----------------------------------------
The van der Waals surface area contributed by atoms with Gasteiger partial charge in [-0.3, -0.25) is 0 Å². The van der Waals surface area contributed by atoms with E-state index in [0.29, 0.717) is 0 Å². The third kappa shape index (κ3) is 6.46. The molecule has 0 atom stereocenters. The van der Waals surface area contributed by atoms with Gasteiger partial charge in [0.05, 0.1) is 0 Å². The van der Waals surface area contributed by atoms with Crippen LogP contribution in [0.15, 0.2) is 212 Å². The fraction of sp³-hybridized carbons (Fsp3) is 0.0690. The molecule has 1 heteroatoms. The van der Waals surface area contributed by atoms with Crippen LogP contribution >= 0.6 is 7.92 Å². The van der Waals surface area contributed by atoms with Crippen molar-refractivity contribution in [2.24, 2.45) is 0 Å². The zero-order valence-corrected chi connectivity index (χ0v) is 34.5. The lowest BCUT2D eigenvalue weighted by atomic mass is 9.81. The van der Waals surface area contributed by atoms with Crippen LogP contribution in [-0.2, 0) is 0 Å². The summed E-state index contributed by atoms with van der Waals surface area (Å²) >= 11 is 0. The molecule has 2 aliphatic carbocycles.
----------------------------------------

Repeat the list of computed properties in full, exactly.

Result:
The van der Waals surface area contributed by atoms with Gasteiger partial charge in [-0.3, -0.25) is 0 Å². The van der Waals surface area contributed by atoms with E-state index in [0.29, 0.717) is 0 Å². The third kappa shape index (κ3) is 6.46. The molecule has 0 atom stereocenters. The van der Waals surface area contributed by atoms with Gasteiger partial charge in [0.05, 0.1) is 0 Å². The van der Waals surface area contributed by atoms with Crippen LogP contribution in [0.15, 0.2) is 212 Å². The fraction of sp³-hybridized carbons (Fsp3) is 0.0690. The molecule has 1 heteroatoms. The van der Waals surface area contributed by atoms with Crippen LogP contribution >= 0.6 is 7.92 Å². The van der Waals surface area contributed by atoms with Crippen molar-refractivity contribution in [2.24, 2.45) is 0 Å². The zero-order valence-corrected chi connectivity index (χ0v) is 34.5. The lowest BCUT2D eigenvalue weighted by atomic mass is 9.81. The van der Waals surface area contributed by atoms with Crippen LogP contribution in [-0.2, 0) is 0 Å². The summed E-state index contributed by atoms with van der Waals surface area (Å²) >= 11 is 0. The molecule has 2 aliphatic carbocycles.